Disclosure policy in Re: RealPlayer vulnerabilities
From: Martin Viktora (mviktora_at_KERIO.COM)
Date: Thu, 7 Oct 2004 11:03:56 -0700 To: NTBUGTRAQ@LISTSERV.NTBUGTRAQ.COM
Apparently, both Eeye Digital Research (US software security company)
and NGS Software Ltd (a UK based research firm) claim credit for
discovering the recent vulnerability in RealPlayer. This might not
be as interesting as the fact how the two companies decided to inform
about the vulnerability. While NSG took responsible approach, quote:
> NGSSoftware are going to withhold details about these flaws for three
> months. Full details will be published on the 6th of January 2005. This
> three month window will allow users of RealPlayer the time needed to apply
> the patch before the details are released to the general public. This
> reflects NGSSoftware's new approach to responsible disclosure.
Eeye went ahead and released technical details about the vulnerability
just a few days after the vendor made the patch available. Many of you
may remember another vulnerability disclosure made by Eeye in March 2004
when they released technical information about a flaw in ISS security
products (ICQ parsing module) that was followed by a "zero-day-attack", when
in 36 hours a particularly damaging “Witty” worm struck users of ISS products
(The worm damaged users’ data by writing over random hard disk sectors).
Considering the scope of RealPlayer’s vulnerability - multiple products,
multiple target user groups (from home users to enterprises), multiple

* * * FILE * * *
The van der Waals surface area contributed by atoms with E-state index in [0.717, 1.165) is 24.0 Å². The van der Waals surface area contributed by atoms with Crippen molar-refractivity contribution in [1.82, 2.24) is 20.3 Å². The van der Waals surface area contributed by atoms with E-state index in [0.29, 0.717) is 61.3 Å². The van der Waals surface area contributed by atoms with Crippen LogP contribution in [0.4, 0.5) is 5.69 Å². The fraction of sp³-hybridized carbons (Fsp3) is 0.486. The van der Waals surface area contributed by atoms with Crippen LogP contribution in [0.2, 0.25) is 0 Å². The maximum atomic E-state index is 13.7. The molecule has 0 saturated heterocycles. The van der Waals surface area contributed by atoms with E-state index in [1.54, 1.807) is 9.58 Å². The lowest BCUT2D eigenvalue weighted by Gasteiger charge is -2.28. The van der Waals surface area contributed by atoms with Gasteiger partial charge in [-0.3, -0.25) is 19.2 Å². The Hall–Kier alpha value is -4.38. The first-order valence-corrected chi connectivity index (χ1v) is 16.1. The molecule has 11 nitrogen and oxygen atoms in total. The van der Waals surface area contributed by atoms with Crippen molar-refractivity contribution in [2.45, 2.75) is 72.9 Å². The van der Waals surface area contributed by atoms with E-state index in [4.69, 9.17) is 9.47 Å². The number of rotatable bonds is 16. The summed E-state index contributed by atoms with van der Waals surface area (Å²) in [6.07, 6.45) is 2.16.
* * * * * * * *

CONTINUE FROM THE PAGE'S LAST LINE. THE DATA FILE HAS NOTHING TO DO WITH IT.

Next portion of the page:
platforms (Windows, Mac, Linux), this early release of technical data
about the vulnerability gives hackers again a great window of opportunity to
attack vulnerable systems.
While I completely believe in "full disclosure" as the only way to ensure
that software vendors take security seriously and act quickly to resolve
security issues, even if it means that cyber criminals are given instructions
how to write malicious code and attack, the security industry needs to
cultivate the way how vulnerabilities are published.
Vendors often need more than the typical 30 days ultimatum given by security
researches. Depending on the scope and nature of the vulnerability a vendor
may need more time to test the patch and make sure that it works correctly.
And then there is the whole issue of delivering the patch to the customers.
Even in the ideal case when the patch can be delivered relatively quickly via
some kind of automated update system, many companies opt to test the patch
internally and delay its deployment (as we saw with XP SP2).
What I am calling for is that security researches take responsible approach
in releasing information about security vulnerabilities, similar to NSG
release policy. With zero-day-attacks, it is no longer possible that technical
details are published about the same time the patch is made available.
An industry accepted standard defining information release steps and time
constrains is necessary here so that both vendors and customers are given
enough time to make sure that they are secure before technical details
(=instructions how to write malicious code) are released.
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